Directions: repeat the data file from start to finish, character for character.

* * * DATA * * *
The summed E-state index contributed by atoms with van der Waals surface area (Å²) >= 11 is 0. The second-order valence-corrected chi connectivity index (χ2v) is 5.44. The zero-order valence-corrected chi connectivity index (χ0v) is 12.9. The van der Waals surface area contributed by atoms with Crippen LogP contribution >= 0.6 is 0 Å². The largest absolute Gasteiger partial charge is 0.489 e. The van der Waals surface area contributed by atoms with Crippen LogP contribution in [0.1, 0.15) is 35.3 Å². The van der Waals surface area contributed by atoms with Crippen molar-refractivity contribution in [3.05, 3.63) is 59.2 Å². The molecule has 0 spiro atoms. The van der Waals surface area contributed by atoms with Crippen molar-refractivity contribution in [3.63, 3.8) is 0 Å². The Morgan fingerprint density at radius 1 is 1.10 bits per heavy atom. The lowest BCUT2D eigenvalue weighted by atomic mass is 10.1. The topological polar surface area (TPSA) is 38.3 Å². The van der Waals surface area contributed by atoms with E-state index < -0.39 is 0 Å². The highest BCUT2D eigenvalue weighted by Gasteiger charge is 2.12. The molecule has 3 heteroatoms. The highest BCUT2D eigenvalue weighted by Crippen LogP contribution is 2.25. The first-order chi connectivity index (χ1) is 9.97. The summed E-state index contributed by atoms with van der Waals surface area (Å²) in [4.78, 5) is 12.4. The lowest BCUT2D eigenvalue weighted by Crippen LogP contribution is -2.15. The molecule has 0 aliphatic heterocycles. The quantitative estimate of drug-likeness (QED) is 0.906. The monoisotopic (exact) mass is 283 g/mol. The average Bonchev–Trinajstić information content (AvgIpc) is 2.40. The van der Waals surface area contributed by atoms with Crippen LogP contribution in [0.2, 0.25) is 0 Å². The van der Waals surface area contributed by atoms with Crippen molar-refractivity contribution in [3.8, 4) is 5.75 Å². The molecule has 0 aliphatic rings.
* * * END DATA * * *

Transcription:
The summed E-state index contributed by atoms with van der Waals surface area (Å²) >= 11 is 0. The second-order valence-corrected chi connectivity index (χ2v) is 5.44. The zero-order valence-corrected chi connectivity index (χ0v) is 12.9. The van der Waals surface area contributed by atoms with Crippen LogP contribution >= 0.6 is 0 Å². The largest absolute Gasteiger partial charge is 0.489 e. The van der Waals surface area contributed by atoms with Crippen LogP contribution in [0.1, 0.15) is 35.3 Å². The van der Waals surface area contributed by atoms with Crippen molar-refractivity contribution in [3.05, 3.63) is 59.2 Å². The molecule has 0 spiro atoms. The van der Waals surface area contributed by atoms with Crippen molar-refractivity contribution in [3.63, 3.8) is 0 Å². The Morgan fingerprint density at radius 1 is 1.10 bits per heavy atom. The lowest BCUT2D eigenvalue weighted by atomic mass is 10.1. The topological polar surface area (TPSA) is 38.3 Å². The van der Waals surface area contributed by atoms with E-state index < -0.39 is 0 Å². The highest BCUT2D eigenvalue weighted by Gasteiger charge is 2.12. The molecule has 3 heteroatoms. The highest BCUT2D eigenvalue weighted by Crippen LogP contribution is 2.25. The first-order chi connectivity index (χ1) is 9.97. The summed E-state index contributed by atoms with van der Waals surface area (Å²) in [4.78, 5) is 12.4. The lowest BCUT2D eigenvalue weighted by Crippen LogP contribution is -2.15. The molecule has 0 aliphatic heterocycles. The quantitative estimate of drug-likeness (QED) is 0.906. The monoisotopic (exact) mass is 283 g/mol. The average Bonchev–Trinajstić information content (AvgIpc) is 2.40. The van der Waals surface area contributed by atoms with Crippen LogP contribution in [0.2, 0.25) is 0 Å². The van der Waals surface area contributed by atoms with Crippen molar-refractivity contribution in [3.8, 4) is 5.75 Å². The molecule has 0 aliphatic rings.